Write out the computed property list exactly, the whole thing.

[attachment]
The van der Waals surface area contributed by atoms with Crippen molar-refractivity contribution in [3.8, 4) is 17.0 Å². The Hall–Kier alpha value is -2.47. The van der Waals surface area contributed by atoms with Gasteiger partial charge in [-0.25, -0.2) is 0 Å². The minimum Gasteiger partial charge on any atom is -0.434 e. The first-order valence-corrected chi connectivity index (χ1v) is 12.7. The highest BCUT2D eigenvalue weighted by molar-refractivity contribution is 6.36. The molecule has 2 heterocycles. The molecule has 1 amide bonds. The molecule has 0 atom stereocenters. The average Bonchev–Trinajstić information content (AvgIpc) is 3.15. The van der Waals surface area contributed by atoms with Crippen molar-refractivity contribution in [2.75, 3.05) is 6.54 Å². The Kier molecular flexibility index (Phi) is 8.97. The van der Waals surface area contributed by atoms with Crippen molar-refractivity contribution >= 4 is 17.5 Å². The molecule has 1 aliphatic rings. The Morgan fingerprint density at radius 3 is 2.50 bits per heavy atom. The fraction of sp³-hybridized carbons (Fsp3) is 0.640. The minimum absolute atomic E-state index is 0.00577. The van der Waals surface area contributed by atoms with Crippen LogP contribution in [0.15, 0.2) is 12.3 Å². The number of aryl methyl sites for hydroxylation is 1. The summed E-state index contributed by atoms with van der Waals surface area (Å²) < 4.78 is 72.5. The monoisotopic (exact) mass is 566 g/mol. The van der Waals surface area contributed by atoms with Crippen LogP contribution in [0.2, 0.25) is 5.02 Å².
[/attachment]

The van der Waals surface area contributed by atoms with Crippen molar-refractivity contribution in [3.8, 4) is 17.0 Å². The Hall–Kier alpha value is -2.47. The van der Waals surface area contributed by atoms with Gasteiger partial charge in [-0.25, -0.2) is 0 Å². The minimum Gasteiger partial charge on any atom is -0.434 e. The first-order valence-corrected chi connectivity index (χ1v) is 12.7. The highest BCUT2D eigenvalue weighted by molar-refractivity contribution is 6.36. The molecule has 2 heterocycles. The molecule has 1 amide bonds. The molecule has 0 atom stereocenters. The average Bonchev–Trinajstić information content (AvgIpc) is 3.15. The van der Waals surface area contributed by atoms with Crippen molar-refractivity contribution in [2.75, 3.05) is 6.54 Å². The Kier molecular flexibility index (Phi) is 8.97. The van der Waals surface area contributed by atoms with Crippen molar-refractivity contribution >= 4 is 17.5 Å². The molecule has 1 aliphatic rings. The Morgan fingerprint density at radius 3 is 2.50 bits per heavy atom. The fraction of sp³-hybridized carbons (Fsp3) is 0.640. The minimum absolute atomic E-state index is 0.00577. The van der Waals surface area contributed by atoms with Crippen LogP contribution in [0.15, 0.2) is 12.3 Å². The number of aryl methyl sites for hydroxylation is 1. The summed E-state index contributed by atoms with van der Waals surface area (Å²) < 4.78 is 72.5. The monoisotopic (exact) mass is 566 g/mol. The van der Waals surface area contributed by atoms with Crippen LogP contribution in [0.2, 0.25) is 5.02 Å².